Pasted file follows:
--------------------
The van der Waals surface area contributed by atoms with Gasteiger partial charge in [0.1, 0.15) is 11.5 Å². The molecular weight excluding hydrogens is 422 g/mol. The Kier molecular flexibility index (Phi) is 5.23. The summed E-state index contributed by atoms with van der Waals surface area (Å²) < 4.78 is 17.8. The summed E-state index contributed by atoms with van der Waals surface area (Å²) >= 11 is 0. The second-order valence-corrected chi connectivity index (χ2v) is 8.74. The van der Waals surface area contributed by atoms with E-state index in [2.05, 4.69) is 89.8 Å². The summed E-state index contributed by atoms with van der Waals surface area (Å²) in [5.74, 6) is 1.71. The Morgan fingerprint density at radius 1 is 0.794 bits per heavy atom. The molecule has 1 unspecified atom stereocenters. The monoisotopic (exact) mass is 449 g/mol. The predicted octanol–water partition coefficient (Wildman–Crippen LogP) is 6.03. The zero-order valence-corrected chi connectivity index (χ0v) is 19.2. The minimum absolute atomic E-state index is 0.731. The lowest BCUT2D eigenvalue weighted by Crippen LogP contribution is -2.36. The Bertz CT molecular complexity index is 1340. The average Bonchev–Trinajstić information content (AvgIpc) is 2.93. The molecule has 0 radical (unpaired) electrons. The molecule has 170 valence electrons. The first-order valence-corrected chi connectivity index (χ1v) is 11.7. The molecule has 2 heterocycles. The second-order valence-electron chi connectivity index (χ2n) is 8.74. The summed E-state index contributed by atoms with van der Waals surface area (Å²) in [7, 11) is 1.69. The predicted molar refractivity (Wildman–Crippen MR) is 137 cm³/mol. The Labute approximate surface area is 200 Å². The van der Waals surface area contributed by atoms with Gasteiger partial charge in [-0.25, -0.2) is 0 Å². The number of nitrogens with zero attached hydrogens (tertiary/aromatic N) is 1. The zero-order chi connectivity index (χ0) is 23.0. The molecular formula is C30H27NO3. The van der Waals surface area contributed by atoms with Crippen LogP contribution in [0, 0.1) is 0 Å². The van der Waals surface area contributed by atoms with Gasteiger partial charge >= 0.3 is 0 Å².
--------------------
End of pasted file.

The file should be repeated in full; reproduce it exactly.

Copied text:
The van der Waals surface area contributed by atoms with Gasteiger partial charge in [0.1, 0.15) is 11.5 Å². The molecular weight excluding hydrogens is 422 g/mol. The Kier molecular flexibility index (Phi) is 5.23. The summed E-state index contributed by atoms with van der Waals surface area (Å²) < 4.78 is 17.8. The summed E-state index contributed by atoms with van der Waals surface area (Å²) >= 11 is 0. The second-order valence-corrected chi connectivity index (χ2v) is 8.74. The van der Waals surface area contributed by atoms with E-state index in [2.05, 4.69) is 89.8 Å². The summed E-state index contributed by atoms with van der Waals surface area (Å²) in [5.74, 6) is 1.71. The Morgan fingerprint density at radius 1 is 0.794 bits per heavy atom. The molecule has 1 unspecified atom stereocenters. The monoisotopic (exact) mass is 449 g/mol. The predicted octanol–water partition coefficient (Wildman–Crippen LogP) is 6.03. The zero-order valence-corrected chi connectivity index (χ0v) is 19.2. The minimum absolute atomic E-state index is 0.731. The lowest BCUT2D eigenvalue weighted by Crippen LogP contribution is -2.36. The Bertz CT molecular complexity index is 1340. The average Bonchev–Trinajstić information content (AvgIpc) is 2.93. The molecule has 0 radical (unpaired) electrons. The molecule has 170 valence electrons. The first-order valence-corrected chi connectivity index (χ1v) is 11.7. The molecule has 2 heterocycles. The second-order valence-electron chi connectivity index (χ2n) is 8.74. The summed E-state index contributed by atoms with van der Waals surface area (Å²) in [7, 11) is 1.69. The predicted molar refractivity (Wildman–Crippen MR) is 137 cm³/mol. The Labute approximate surface area is 200 Å². The van der Waals surface area contributed by atoms with Gasteiger partial charge in [-0.25, -0.2) is 0 Å². The number of nitrogens with zero attached hydrogens (tertiary/aromatic N) is 1. The zero-order chi connectivity index (χ0) is 23.0. The molecular formula is C30H27NO3. The van der Waals surface area contributed by atoms with Crippen LogP contribution in [0, 0.1) is 0 Å². The van der Waals surface area contributed by atoms with Gasteiger partial charge >= 0.3 is 0 Å².